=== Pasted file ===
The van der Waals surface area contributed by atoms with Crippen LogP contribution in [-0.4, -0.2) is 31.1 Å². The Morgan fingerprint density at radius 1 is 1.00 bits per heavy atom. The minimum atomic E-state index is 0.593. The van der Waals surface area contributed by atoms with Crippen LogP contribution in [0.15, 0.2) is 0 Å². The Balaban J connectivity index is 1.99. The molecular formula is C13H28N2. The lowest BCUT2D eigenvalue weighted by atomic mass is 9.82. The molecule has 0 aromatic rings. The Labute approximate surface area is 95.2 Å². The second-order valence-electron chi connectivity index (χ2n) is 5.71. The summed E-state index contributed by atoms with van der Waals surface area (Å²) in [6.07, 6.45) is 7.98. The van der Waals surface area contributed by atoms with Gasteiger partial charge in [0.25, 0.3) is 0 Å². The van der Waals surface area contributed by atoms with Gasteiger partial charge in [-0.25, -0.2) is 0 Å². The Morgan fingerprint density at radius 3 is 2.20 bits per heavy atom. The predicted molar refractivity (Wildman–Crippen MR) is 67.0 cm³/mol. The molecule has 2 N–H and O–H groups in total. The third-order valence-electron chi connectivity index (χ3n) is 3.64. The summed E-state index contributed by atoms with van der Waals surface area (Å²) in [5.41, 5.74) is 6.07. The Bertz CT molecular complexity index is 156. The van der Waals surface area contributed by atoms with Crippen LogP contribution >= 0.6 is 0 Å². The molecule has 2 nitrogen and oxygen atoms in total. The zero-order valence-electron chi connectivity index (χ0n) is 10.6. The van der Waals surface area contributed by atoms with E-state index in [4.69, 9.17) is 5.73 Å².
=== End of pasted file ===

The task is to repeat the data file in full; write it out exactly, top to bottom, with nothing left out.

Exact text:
The van der Waals surface area contributed by atoms with Crippen LogP contribution in [-0.4, -0.2) is 31.1 Å². The Morgan fingerprint density at radius 1 is 1.00 bits per heavy atom. The minimum atomic E-state index is 0.593. The van der Waals surface area contributed by atoms with Crippen LogP contribution in [0.15, 0.2) is 0 Å². The Balaban J connectivity index is 1.99. The molecular formula is C13H28N2. The lowest BCUT2D eigenvalue weighted by atomic mass is 9.82. The molecule has 0 aromatic rings. The Labute approximate surface area is 95.2 Å². The second-order valence-electron chi connectivity index (χ2n) is 5.71. The summed E-state index contributed by atoms with van der Waals surface area (Å²) in [6.07, 6.45) is 7.98. The van der Waals surface area contributed by atoms with Gasteiger partial charge in [0.25, 0.3) is 0 Å². The van der Waals surface area contributed by atoms with Gasteiger partial charge in [-0.25, -0.2) is 0 Å². The Morgan fingerprint density at radius 3 is 2.20 bits per heavy atom. The predicted molar refractivity (Wildman–Crippen MR) is 67.0 cm³/mol. The molecule has 2 N–H and O–H groups in total. The third-order valence-electron chi connectivity index (χ3n) is 3.64. The summed E-state index contributed by atoms with van der Waals surface area (Å²) in [5.41, 5.74) is 6.07. The Bertz CT molecular complexity index is 156. The van der Waals surface area contributed by atoms with Crippen LogP contribution >= 0.6 is 0 Å². The molecule has 2 nitrogen and oxygen atoms in total. The zero-order valence-electron chi connectivity index (χ0n) is 10.6. The van der Waals surface area contributed by atoms with E-state index in [4.69, 9.17) is 5.73 Å².